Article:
Apple Inc Chief Executive Tim Cook received a one-time stock award worth nearly $400 million, the largest given by a company in a decade.
The company's board granted Cook 1 million restricted stock units (RSUs) to signal its confidence in Cook after Steve Jobs turned over the helm of the iPhone and iPad maker to his long-time lieutenant in August.
The stock award, half of which vests in 2016 and the remaining half in 2021, was worth more than $376 million, based on the closing price of Apple's shares on August 24, 2011, the company said in a Monday proxy filing.
As far as a singular award, we haven't seen anything this large in a long time, said Aaron Boyd, head of research at Equilar, an executive compensation data firm.
The only one-time stock award in recent memory that was worth more, said Boyd, was the January 2000 stock option package that Apple gave co-founder Steve Jobs. The 40 million options in that award were valued at more than $600 million at the time, Boyd said.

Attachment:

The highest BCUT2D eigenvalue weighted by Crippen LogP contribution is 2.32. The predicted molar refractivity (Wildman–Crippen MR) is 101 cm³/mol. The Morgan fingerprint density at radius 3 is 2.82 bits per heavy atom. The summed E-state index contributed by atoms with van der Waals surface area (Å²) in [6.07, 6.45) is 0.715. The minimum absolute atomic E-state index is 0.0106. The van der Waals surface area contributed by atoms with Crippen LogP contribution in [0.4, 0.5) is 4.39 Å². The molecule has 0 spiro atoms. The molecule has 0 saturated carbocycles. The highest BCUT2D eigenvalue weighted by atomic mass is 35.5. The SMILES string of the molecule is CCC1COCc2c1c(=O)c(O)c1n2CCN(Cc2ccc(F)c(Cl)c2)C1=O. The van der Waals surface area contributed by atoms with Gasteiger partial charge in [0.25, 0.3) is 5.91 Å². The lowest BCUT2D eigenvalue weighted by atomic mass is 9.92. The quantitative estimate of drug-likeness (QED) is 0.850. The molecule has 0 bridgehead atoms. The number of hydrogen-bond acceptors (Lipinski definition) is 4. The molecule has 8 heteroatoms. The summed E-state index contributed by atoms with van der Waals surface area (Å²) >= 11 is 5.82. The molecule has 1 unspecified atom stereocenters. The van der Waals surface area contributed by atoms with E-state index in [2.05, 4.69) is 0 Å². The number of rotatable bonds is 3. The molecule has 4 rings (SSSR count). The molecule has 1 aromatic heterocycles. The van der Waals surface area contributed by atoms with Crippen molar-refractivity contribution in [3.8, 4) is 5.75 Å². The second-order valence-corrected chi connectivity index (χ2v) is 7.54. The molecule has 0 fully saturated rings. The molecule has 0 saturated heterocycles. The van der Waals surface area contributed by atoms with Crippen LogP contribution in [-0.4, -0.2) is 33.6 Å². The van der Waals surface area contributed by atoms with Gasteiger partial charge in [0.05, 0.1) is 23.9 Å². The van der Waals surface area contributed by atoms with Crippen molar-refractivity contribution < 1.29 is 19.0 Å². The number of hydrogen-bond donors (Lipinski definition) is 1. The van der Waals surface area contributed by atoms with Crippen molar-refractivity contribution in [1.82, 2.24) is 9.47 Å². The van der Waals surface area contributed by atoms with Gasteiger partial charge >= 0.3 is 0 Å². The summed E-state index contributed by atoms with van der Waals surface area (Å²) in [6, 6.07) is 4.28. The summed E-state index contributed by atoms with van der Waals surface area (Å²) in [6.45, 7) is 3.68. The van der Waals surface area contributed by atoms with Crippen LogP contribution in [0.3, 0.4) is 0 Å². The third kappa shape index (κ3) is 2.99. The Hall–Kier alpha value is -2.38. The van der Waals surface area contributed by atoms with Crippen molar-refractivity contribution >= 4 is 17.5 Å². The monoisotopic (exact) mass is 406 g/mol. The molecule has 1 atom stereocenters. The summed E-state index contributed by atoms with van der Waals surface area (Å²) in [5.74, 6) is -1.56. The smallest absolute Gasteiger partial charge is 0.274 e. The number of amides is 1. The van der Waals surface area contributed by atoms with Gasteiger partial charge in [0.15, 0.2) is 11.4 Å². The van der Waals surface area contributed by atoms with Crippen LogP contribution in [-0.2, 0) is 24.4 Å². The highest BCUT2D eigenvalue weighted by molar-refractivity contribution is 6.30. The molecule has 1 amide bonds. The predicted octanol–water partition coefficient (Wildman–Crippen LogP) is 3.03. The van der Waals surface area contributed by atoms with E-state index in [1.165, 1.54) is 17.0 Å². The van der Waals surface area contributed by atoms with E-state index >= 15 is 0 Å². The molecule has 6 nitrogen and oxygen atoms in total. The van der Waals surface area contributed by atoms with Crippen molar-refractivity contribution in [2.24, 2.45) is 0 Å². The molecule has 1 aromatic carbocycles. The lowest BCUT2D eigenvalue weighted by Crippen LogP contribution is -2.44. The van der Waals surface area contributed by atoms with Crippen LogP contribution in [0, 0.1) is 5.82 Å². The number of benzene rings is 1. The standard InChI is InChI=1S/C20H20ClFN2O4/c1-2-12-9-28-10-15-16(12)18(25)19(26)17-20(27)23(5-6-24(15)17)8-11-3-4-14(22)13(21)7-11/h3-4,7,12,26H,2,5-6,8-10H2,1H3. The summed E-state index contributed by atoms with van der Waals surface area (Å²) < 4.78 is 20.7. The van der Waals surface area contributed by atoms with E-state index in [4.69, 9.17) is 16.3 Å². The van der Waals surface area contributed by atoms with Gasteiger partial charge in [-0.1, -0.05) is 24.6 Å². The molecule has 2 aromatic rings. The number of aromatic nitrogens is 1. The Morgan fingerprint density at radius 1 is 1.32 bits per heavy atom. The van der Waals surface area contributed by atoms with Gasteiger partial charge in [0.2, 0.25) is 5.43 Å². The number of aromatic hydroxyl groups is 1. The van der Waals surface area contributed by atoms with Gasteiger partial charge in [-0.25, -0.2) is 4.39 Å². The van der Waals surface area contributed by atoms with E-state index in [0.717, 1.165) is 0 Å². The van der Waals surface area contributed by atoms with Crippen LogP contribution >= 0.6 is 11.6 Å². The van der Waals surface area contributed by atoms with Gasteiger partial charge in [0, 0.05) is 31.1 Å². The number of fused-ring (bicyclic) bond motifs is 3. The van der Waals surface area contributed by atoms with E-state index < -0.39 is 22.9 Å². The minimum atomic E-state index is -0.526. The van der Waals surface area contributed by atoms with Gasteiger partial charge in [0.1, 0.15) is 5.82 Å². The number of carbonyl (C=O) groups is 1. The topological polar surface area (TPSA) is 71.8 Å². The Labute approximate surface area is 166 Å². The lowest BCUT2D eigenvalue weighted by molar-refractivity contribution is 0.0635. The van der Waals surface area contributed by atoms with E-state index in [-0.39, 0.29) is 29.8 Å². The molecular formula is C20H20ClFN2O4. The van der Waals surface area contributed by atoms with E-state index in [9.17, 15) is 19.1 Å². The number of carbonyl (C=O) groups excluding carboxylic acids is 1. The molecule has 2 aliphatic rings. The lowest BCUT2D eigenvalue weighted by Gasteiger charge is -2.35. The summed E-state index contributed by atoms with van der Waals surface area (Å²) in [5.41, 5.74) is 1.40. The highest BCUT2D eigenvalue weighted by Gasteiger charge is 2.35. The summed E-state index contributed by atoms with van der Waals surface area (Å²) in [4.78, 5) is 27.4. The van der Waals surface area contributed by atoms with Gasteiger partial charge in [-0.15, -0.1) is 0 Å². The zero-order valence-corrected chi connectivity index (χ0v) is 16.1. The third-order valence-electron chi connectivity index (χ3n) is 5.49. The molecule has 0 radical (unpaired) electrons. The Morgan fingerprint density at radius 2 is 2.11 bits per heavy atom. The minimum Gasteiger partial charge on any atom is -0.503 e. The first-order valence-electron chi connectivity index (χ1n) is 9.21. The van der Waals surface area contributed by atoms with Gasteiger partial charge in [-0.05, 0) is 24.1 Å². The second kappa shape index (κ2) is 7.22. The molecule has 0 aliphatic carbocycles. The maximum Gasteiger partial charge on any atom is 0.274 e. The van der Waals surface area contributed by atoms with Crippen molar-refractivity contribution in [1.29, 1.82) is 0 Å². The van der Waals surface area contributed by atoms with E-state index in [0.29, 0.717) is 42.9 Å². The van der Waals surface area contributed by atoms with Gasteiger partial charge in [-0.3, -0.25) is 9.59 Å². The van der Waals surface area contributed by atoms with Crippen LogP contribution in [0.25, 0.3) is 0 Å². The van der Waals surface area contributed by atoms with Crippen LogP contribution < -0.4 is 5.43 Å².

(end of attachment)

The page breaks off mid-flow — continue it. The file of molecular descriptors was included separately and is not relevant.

Jobs, who was ousted from Apple in the mid-1980s, returned to the company in 1997 and went on to transform Apple into the world's most valuable technology company with a string of hit products including the iPod, the iPhone and the iPad.
Jobs, who died in October after a years-long battle with cancer, owned 5.5 million shares of Apple, according to the filing.
Jobs received $1 a year in salary during the past three years, according to the filing, while Cook received a salary of about $900,000 in 2011.
Apple said Cook's award was a retention and promotion tool, as well as recognition for running the company during Jobs' previous medical leaves of absence.
The Board views his retention as CEO as critical to the Company's success and smooth leadership transition. The RSU award is intended as a long-term retention incentive, Apple said in its statement.
Shares of Apple closed Monday's regular trading session down 67 cents at $421.73, after reaching an all-time high of $427.75 earlier in the day.
(Reporting By Alexei Oreskovic and Edwin Chan; Editing by Richard Chang and Steve Orlofsky)